Wednesday 30 October 2019
Dr Komali Kantamaneni discusses new research that highlights how the risk of flooding is worse than predicted.
Before today, sea level rise and flooding were already forecast to wreak havoc for millions now and in the coming decades. Now, the story looks much worse - three times worse, to be precise. According to new research, hundreds of millions more people are already at risk from climate breakdown-caused coastal flooding and sea level rise than previously thought. And by the end of the century, large swathes of the coastal land we live on today could be uninhabitable - even with immediate and deep emission cuts.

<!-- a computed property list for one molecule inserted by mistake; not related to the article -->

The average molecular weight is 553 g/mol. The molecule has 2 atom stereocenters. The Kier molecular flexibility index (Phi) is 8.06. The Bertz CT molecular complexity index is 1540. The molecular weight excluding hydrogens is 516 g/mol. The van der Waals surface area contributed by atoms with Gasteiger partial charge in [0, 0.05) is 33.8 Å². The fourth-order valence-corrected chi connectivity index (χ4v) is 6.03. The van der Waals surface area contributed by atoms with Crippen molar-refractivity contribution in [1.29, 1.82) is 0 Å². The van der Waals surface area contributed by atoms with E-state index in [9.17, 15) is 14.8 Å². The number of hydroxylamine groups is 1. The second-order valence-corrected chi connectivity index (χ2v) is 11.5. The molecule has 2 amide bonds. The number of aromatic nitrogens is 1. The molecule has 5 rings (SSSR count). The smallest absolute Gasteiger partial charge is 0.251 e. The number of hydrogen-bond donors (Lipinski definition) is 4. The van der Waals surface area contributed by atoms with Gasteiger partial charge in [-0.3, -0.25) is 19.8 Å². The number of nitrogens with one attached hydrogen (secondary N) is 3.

Existing estimates of risk from sea-level rise - taken from NASA's Shuttle Radar Topography Mission - didn't exactly paint a rosy picture for coastal communities. But in using space-based satellite imagery to measure the elevations of surfaces closest to the sky, much of the data actually reported the elevation of treetops and rooftops, rather than the ground itself. As a result, it overestimates coastal elevations by more than two metres on average, and more than four metres in urban areas.
Read Dr Komali Kantamaneni's article in full on The Conversation